Organizers hope to show revitalizing train stations will enliven Prague neighborhoods while preserving some Czech architectural gems
As a place people go to leave town, or welcome someone home, train stations are still often filled with romance and nostalgia. Typically built in enviable areas of town and to a standard politicians of the time wanted to be able to show off; they often become areas of rundown blight – especially if after time trains no longer run through them. But the history and beauty still remain, and in Prague, at least, many are just waiting to be saved.
“There are two important layers to this problem. First in an urbanistic sense,” Tomáš Skrivan from the Czech Technical University’s Faculty of Architecture Industrial Heritage Research Center, told Czech Position. “There are huge unused areas which are in danger of speculative reuse by subjects who are only interested in its instant economical profit, not in respecting the public interest. There is a big danger of missing an opportunity of responsible and quality city development.” He says the second problem is the destruction of cultural heritage.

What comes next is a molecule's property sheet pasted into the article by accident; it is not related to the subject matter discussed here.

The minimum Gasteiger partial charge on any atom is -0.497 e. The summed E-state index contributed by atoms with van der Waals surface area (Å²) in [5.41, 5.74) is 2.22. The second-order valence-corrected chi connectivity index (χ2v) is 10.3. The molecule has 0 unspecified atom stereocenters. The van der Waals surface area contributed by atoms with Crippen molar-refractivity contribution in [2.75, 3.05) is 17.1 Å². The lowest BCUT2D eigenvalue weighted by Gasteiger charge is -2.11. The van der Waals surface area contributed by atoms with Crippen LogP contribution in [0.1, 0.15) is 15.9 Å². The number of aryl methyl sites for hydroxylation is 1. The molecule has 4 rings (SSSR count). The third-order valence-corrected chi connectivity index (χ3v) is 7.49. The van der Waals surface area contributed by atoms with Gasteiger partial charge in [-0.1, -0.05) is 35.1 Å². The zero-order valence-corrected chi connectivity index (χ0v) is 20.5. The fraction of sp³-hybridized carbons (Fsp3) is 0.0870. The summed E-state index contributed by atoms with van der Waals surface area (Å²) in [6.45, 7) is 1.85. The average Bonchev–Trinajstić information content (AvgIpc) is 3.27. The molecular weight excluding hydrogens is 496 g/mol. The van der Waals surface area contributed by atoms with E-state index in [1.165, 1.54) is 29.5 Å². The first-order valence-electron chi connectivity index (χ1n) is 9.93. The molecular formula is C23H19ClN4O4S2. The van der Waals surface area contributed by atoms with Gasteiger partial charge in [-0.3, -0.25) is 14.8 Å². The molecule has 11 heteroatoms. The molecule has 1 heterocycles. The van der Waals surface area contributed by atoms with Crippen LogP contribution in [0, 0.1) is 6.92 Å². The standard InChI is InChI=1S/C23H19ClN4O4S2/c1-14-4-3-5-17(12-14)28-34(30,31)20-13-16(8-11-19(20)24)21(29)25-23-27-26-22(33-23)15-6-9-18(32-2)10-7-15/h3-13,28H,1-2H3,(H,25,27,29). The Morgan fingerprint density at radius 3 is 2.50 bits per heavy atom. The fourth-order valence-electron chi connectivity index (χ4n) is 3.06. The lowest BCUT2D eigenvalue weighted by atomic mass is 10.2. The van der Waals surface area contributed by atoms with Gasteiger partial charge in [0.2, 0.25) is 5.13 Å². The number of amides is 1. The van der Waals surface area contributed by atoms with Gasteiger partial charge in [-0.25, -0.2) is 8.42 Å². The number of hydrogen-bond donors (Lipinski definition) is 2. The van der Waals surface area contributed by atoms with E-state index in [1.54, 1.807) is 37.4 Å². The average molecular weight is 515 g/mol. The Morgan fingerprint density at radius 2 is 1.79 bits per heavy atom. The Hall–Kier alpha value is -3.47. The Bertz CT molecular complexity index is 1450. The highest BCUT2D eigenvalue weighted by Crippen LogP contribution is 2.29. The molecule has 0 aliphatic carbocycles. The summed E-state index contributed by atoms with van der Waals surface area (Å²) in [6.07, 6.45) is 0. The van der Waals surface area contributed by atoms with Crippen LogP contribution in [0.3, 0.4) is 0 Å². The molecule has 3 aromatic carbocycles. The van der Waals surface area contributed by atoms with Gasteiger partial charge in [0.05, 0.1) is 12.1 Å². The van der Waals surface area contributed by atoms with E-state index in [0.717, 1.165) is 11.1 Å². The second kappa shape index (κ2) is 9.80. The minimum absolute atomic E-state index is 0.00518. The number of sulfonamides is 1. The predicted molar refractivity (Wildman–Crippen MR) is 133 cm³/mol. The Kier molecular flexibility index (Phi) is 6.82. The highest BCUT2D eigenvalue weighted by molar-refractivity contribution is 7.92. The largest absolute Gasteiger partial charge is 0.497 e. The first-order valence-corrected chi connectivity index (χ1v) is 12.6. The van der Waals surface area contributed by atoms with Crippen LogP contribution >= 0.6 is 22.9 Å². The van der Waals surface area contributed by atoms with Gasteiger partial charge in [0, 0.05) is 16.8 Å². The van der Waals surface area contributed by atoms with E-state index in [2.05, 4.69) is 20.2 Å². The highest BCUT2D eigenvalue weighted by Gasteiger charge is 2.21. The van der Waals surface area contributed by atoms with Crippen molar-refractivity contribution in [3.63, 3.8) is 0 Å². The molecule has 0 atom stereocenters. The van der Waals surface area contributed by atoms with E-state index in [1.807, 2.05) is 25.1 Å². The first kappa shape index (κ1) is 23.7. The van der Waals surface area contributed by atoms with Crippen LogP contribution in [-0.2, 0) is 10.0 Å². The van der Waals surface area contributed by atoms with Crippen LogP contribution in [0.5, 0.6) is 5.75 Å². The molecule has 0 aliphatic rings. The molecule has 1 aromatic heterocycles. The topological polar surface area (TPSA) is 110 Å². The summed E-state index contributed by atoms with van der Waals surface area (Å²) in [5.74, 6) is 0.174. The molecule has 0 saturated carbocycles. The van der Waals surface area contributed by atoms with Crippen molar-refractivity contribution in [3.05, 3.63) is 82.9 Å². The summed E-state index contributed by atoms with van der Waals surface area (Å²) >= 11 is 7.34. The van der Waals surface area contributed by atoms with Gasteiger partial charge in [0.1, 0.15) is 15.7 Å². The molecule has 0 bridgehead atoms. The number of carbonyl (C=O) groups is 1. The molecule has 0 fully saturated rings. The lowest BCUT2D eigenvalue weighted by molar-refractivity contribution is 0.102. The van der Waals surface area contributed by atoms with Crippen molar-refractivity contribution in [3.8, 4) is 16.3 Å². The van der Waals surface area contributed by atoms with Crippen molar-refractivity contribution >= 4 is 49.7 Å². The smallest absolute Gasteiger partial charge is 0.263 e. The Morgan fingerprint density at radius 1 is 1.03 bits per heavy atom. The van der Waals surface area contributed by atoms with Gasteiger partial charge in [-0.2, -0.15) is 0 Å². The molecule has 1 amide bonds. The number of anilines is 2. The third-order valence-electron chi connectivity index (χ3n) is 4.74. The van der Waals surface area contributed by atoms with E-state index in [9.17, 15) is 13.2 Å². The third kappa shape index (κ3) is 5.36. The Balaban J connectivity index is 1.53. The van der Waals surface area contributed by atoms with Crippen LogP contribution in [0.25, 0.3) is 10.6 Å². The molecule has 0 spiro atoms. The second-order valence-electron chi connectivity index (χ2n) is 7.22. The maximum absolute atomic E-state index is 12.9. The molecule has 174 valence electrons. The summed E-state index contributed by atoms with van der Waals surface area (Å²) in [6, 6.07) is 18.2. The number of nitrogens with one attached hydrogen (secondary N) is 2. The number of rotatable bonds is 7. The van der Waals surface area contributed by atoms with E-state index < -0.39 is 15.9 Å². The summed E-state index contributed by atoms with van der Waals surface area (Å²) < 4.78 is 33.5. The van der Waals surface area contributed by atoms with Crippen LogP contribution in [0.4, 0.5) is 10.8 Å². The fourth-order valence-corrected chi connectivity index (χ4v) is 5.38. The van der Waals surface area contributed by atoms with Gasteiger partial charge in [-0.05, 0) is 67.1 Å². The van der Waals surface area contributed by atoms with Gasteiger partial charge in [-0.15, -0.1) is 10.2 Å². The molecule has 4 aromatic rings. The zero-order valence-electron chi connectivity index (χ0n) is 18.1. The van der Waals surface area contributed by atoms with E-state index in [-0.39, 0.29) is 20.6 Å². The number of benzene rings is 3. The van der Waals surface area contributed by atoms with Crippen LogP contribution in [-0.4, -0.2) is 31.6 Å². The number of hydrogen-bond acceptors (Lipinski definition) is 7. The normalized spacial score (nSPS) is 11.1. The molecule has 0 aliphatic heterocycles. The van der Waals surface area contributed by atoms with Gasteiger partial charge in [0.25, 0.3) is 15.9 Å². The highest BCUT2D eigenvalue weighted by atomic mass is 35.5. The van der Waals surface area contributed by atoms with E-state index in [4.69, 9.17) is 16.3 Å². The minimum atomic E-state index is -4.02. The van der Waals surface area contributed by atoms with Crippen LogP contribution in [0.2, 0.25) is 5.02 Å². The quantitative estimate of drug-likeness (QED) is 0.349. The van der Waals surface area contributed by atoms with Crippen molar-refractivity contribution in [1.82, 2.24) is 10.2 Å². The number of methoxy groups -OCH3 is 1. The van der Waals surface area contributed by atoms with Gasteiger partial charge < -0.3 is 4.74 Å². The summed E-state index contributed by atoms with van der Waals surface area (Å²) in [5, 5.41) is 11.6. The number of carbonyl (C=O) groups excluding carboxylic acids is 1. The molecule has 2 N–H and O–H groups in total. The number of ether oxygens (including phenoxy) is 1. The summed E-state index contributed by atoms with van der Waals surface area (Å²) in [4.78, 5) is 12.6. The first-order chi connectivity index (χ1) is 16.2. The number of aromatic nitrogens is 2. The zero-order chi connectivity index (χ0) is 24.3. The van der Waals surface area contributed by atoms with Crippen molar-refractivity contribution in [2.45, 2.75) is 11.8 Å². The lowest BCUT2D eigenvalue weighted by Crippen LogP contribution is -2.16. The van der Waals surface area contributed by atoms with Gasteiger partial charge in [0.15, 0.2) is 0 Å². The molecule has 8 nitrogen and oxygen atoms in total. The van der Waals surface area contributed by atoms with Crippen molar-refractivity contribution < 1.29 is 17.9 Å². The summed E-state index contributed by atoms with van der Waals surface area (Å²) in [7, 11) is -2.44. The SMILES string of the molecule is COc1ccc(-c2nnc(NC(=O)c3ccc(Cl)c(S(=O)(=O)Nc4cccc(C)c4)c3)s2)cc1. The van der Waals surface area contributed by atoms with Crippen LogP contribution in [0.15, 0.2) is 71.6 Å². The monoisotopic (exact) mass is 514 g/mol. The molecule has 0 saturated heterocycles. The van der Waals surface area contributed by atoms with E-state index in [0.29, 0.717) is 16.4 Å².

“Demolition unfortunately occurs in almost all cases of buildings which are not preserved,” Skrivan said. “Developers still don’t understand that these artifacts can serve as important landmarks of their “beautiful” new districts.”